Wednesday, 25 June 2014

This is the letter that I wrote in response to the conference entitled "Celebrating Consumer Choice", conference which I thought would go in all sorts of directions and titilate our thought processes but ending up doing just that, being oh so delighted to have Iphones!

Dear Viv,

It was great to see you the night before last night at the conference.
I was happy to visit Westminster for the 1st time and was so pleased that we all sat at the very heart of where power is acted out, all with microphones to be heard. I felt there was a real sense of debate which LM magazine and Spiked have always cultivated. It felt very exciting indeed...

As the debate went on however I grew more and more disillusioned with what was being said and the lame quality of the level of the debate.
There was a real air of consensual complacency that no one really -particularly coming from the left where I would have expected it- challenged. Everyone was oh so happy with their Iphones it seemed..

It is my fault one could say, to come to a debate with some expectations.. but I was getting more and more furious at the inanities I was hearing.
What a disappointment.
I heard things like "it isn't because people have more choice that they consume more", which directly contradicted what had been said a couple of minutes before by another speaker that since 1954 we are so much better off and are so much happier now that we can consume a lot more.. On the right still, the fact that we are really empowered as consumers because we can make products appear or disappear from the market. Yes, who needs democracy when one is empowered with such magnificent capacity?!
The fact that big labels and brands crush smaller products out of the market was never mentioned.
Try to make Google or Amazon disappear.
On the left the level of arguments put forward was equally meek, with a little idea that there is a difference between consumer choice and consumerism, the later being undesirable because it is undemocratic -giving more power to people who have money. That is the only valid point I heard all night and was made so timidly that it was a wander if there was still a sense of dialectics to be had in this debate, like again coming from Skiped, I had expected.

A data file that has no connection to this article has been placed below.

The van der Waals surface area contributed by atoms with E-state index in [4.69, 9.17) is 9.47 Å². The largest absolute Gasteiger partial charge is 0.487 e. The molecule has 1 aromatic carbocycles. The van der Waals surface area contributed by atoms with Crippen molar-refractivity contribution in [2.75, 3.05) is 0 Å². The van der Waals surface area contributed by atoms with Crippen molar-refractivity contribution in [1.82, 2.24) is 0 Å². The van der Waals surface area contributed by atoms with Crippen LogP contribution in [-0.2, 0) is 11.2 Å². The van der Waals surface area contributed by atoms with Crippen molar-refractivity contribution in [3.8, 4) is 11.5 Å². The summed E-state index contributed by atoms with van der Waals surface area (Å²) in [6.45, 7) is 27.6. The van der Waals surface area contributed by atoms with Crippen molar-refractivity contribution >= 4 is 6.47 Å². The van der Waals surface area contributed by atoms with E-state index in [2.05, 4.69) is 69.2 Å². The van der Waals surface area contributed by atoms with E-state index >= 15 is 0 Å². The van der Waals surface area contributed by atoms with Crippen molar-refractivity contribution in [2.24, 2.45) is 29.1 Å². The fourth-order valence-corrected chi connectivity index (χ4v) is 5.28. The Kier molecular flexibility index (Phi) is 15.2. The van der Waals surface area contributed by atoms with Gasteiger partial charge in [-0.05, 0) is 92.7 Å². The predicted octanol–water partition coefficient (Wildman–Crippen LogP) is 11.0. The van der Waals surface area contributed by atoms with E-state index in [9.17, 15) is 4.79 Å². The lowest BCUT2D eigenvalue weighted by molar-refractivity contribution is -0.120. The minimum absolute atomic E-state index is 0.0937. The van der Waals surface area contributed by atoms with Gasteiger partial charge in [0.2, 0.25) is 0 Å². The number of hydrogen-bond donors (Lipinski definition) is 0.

Someone and not just anyone, Spiked former editor himself, even said such thing as ludicrous as"They now want to ban adverts that advertise sugary junk food to children, so we don't even have the choice of adverts any more!!!!!!!" Where does he get the idea that we have a CHOICE in terms of being advertised to. We are subject to advertising wether we like it or not and if I had a CHOICE I would certainly chose not to have any advertising around...

But worse of all was the lack of depth into the fact that democracy is really at stake here, and that indeed there might be a direct link in the fact that we are now regarded as consumers and not as citizens any more. We have to find our power in the shops and not on the political terrain.This is the kind of reflection I had expected from our debate and how we could together dig this kind of ideas around the Consumer choice debate.
In truth there is little choice. What I experience more nowadays, and this bares no comparisons to 1954, as we are NOT in 1954 anymore and nor will we ever be... is a sense of tyranny of consumerism. I was looking for frames for my 1st pair of glasses at the optician and the only option was to "chose" between red rectangular frames or blue or green or yellow but all rectangular in shape. Absolutely no choice there, only when I went to the cheapo NHS frames did I find something rounder; same with trousers, for years there was not a chance to find a pair that had a waste line above the hips... not to mention things like washing machines, in the choice we are given none will wash beyond a limit of 7 years, often less, with all the impact that having to throw out and buy new things like that all the time have in terms of creating unnecessary trash.... There is less choice in fact, and particularly in those Tesco express, mainly wheat, processed, sugary dairy foods. If you want something else you won't find it there. And what glory is there in knowing that you are guaranteed your bread at 11pm, if you're not there to pick it up it will go in the trash? It is very convenient indeed, but is that real progress? Doesn't food and resources have any value any more? Didn't Karl Marx mention the importance of value in things and labor?
Indeed wouldn't we be better off with quality products that don't brake down or have extremely short life spans? Things that are well made, are reliable and are lasting? Isn't that what we should be striving for and demanding from our industries? There was a little mention of that by a man in the audience "People want quality" he said shyly.. but no one took up his point.. I think it is a very valid and important point.

Not tackled either the idea that less and less people have money to burn and that more and more of us have either to, starve, or go on very sparing budgets or borrow from banks, with all the problems that that's created. No mention on the crisis and it's damages... So many people are endebted today! Debt has become the norm... Surely that has to do with our debate.
Lastly I think that there is a link between the disappearance of public realm, growing privatisation and this consumer culture. Not a good trend for our societies where inequalities are on the increase.
I am quite annoyed at myself for not having been in a position where I could express all these points on the day.
Still I am hoping that Skiped's initiative has really open the debate and if there is a platform for it would like my letter to you published there.
I feel ready to fight!

All the best to you and thanks again

Lætitia Sadier